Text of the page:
Category Archives: Communicating Effectively

Giving Specific Communication

When I was eleven years old in Des Moines, Washington, I would go to our small community library to check out a couple of books. One time, I found this book about a young boy who wanted to be a journalist. It looked interesting so I checked it out. As I read it, the boy learned that a journalist answers five ‘W’ questions with each and every article – who, what, when, where and why.

As we communicate information to others, this is a good formula to make sure we are being specific. Some examples of those questions are:

  • Who is involved, who made the decision, who does this apply to, who is working on it, who do I need to talk to
  • What are we doing, what is going to happen, what has happened, what is it, what  limitations do we need to know
  • When did this happen, when will it take place, when does it need to be operating, when will supplies (or equipment) be available, when will we report or follow-up
  • Where is this going to be used, where do the materials come from, where are others who will be involved, where are we going to do the work
  • Why is this important, why was I chosen, why do we need this, why not use an alternative approach

As we ask and answer these basic questions, we communicate more specifics.  As we are more specific in our communication, there is more clarity and transparency in our own minds, as well as, the minds of others.

Do you have an experience where a lack of specifics led to confusion, failure or frustration?

Getting Along with the Boss

One of the most important actions you, as a middle manager, needs to do is develop a good working relationship with your immediate supervisor.  Our positions exist to support and assist those above us in the hierarchy.

In order to do that, we need to communicate with our supervisor.  Here is a short list of some key information we need:

  • What are her primary goals? (Focus on the 1-2 that you can have the biggest impact on)
  • What are her priorities right now? (Not just what is urgent, but what is important)
  • How does she prefer to work? (Early or late arrival at work?, stay late, work weekends? in office, out on floor, at home, coffee shop?)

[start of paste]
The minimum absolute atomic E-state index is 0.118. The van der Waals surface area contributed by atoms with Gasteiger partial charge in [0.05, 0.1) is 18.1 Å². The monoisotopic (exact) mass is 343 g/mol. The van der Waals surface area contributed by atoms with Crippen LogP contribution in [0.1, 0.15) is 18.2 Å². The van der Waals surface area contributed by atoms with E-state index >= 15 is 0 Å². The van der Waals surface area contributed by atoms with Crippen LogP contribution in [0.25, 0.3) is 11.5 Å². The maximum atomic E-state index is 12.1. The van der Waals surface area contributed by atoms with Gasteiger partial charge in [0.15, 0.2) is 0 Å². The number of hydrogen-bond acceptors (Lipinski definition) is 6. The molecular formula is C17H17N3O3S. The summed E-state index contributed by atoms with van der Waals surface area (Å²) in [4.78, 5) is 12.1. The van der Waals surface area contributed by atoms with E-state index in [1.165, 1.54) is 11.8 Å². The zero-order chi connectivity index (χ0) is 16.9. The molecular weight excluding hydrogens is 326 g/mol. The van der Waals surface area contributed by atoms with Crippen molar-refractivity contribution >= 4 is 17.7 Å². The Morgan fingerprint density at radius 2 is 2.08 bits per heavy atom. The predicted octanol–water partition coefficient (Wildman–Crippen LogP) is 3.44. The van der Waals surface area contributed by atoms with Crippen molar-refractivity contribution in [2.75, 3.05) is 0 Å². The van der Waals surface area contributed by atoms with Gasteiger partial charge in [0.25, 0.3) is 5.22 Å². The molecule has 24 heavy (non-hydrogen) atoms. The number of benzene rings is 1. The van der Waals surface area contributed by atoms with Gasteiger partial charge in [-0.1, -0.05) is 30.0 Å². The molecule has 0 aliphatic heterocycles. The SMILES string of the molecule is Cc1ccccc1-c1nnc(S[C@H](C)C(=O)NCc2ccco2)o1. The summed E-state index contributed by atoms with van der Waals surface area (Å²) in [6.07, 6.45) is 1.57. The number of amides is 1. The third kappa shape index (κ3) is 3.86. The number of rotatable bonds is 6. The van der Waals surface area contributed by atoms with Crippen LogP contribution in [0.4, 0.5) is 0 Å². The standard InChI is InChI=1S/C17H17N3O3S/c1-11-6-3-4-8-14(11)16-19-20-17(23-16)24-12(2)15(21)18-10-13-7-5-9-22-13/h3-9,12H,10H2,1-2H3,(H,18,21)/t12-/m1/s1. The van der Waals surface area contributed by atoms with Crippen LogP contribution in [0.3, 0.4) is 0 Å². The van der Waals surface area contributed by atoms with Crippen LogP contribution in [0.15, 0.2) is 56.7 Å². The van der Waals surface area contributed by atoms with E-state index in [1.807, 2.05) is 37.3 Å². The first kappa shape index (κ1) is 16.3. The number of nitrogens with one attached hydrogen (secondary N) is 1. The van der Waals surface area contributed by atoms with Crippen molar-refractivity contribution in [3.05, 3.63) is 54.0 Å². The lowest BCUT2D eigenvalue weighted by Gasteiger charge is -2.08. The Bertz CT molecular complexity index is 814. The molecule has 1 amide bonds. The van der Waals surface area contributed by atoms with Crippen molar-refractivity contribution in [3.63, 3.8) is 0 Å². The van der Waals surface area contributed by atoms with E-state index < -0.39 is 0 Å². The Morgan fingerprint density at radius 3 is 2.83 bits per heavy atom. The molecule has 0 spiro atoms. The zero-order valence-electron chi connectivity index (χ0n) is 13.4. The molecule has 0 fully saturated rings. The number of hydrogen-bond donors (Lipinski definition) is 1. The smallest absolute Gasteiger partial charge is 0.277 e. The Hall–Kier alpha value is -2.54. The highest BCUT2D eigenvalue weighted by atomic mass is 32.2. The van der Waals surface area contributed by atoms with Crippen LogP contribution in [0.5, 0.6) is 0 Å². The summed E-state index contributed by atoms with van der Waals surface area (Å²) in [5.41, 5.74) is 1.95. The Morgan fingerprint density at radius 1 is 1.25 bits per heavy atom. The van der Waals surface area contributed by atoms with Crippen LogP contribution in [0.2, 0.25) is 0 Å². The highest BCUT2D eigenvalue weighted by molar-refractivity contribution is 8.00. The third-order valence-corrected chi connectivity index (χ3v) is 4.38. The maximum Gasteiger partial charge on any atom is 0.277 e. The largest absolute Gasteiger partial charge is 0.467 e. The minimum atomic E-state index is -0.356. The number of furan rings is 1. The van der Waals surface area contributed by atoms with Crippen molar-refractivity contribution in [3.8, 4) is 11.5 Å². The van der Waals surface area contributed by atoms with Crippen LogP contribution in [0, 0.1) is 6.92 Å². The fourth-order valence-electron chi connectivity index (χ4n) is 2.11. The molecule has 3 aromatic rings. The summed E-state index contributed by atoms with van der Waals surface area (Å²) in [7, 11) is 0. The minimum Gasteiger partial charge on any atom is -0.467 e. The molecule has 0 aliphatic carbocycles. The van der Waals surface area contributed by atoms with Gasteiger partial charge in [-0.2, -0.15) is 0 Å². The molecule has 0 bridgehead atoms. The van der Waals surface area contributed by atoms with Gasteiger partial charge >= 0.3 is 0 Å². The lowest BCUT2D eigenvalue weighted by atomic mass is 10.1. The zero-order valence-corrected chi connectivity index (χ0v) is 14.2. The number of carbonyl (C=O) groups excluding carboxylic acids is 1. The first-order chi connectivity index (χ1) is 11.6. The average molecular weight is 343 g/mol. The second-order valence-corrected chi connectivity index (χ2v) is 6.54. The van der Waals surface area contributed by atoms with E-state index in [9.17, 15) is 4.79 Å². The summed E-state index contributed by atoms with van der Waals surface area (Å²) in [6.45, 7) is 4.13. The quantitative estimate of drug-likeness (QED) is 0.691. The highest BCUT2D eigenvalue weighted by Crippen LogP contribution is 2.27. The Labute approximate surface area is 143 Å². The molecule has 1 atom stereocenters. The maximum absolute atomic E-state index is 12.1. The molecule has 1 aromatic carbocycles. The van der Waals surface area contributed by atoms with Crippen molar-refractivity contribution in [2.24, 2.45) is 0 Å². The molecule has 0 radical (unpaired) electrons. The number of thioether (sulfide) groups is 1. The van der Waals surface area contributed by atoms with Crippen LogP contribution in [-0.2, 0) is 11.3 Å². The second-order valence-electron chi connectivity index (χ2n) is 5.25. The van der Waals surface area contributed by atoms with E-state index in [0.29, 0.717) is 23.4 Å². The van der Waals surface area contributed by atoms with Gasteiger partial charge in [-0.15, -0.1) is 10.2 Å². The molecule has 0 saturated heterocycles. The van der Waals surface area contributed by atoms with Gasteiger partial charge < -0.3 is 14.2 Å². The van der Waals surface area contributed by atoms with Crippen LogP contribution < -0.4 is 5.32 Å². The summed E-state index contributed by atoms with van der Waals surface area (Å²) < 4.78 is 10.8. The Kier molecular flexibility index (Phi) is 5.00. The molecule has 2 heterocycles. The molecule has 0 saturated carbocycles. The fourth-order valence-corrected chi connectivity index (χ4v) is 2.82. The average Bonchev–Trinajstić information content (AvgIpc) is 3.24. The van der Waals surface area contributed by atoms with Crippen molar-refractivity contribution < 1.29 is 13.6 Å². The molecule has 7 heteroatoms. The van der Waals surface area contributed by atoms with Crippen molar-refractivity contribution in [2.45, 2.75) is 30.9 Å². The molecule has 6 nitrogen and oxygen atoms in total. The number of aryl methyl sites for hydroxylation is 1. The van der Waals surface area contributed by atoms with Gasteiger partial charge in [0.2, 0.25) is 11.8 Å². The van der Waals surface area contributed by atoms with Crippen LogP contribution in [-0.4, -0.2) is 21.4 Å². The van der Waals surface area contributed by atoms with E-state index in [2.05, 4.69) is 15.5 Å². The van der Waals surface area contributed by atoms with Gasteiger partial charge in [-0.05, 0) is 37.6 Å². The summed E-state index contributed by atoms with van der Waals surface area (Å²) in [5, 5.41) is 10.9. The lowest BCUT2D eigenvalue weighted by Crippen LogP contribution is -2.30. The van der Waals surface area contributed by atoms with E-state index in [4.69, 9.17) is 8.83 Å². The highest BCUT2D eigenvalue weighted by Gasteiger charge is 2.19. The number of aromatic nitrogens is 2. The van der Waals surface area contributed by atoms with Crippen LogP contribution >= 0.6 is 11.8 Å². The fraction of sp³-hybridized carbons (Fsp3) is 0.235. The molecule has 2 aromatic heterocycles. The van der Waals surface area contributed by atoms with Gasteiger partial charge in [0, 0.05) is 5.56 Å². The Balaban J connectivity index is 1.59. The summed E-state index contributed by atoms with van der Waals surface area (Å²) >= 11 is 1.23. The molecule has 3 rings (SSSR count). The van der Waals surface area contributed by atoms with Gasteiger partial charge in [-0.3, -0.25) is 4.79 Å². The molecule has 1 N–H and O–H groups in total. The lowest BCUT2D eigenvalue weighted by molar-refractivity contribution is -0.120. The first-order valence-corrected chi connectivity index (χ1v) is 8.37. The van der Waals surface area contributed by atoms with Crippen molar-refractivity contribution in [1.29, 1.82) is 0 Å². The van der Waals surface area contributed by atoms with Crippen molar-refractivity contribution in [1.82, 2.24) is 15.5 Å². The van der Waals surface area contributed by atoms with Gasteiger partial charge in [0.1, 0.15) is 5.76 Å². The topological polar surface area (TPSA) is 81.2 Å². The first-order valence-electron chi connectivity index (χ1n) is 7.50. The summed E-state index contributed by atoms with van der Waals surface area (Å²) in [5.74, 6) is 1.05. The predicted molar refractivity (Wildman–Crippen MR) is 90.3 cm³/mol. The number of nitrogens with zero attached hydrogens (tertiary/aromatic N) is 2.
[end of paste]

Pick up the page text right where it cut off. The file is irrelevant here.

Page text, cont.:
• How does she prefer to communicate? (Weekly or monthly reports?  Formal written, email, verbal, phone call, hallway report?)

Information such as this helps you to set priorities and provide your supervisor with what she needs to be successful.  With patience, it can even reduce or eliminate micromanagement by our supervisor.

One of the ways to communicate with your supervisor is to schedule a regular meeting.  In a that meeting, discuss three areas:

(a)  Report what has happened in the recent past.  Mostly this will be successes and progress you’ve achieved.  Sometimes it will be a heads up of negative issues that might be developing.

(b) Provide a brief description about areas or issues you intend to focus on in the near future.

(c)   Inquire about changes in your supervisors priorities.

The meeting should be short, maybe 15-30 minutes. Regularly scheduling this meeting will help you keep your supervisor informed and you on track supporting both your and your supervisors priorities.

Studies show that about 75% of all people who leave jobs, do so because of a poor relationship with their supervisor.  While a lot of the responsibility for relationships may be on the supervisor, each of us can improve the situation as we improve communication with our supervisors and managers.

What actions would you suggest to improve upward communication?

Communication & Weeds

Leadership is like growing a garden.  Tilling the soil represents our communication.  As we loosen the soil we remove weeds.  Weeds lead to wasted resources, wasted effort, and reduced productivity.  A leader that doesn’t eliminate the weeds in the workplace will have people that are doing the wrong things, in the wrong way, at the wrong time.

In the workplace, we eliminate weeds through effective communication.  And weeds crop up constantly in gardens and the workplace.  A few small weeds are a small problem, but if they are allowed to grow, they become large and numerous, and clearing them out takes substantially more effort.

To eradicate weeds in the workplace, I’d suggest leaders need to build multiple channels of communication with their subordinates.  A minimum of four channel types are needed – (a) informal one-to-one, (b) formal one-to-one, (c) informal team, and (d) formal team.

The informal one-to-one provides a setting to enable us to get to know people and build a positive relationship with team members. Also, it helps us pull small weeds as they come up.

The formal one-to-one gives us a forum to remove bigger weeds and provides a return/report function that builds accountability.

The informal team setting allows us to convey information that is important, but neither dramatic or traumatic.  This channel can stop weeds before they begin.

The formal team channel provides a setting for training, addressing broad issues and team problem-solving.  It is the place for the dramatic and traumatic that affects the entire team.

The leader that uses all four channels will have a well-weeded garden.

What are some of the methods of communication you’ve seen used effectively?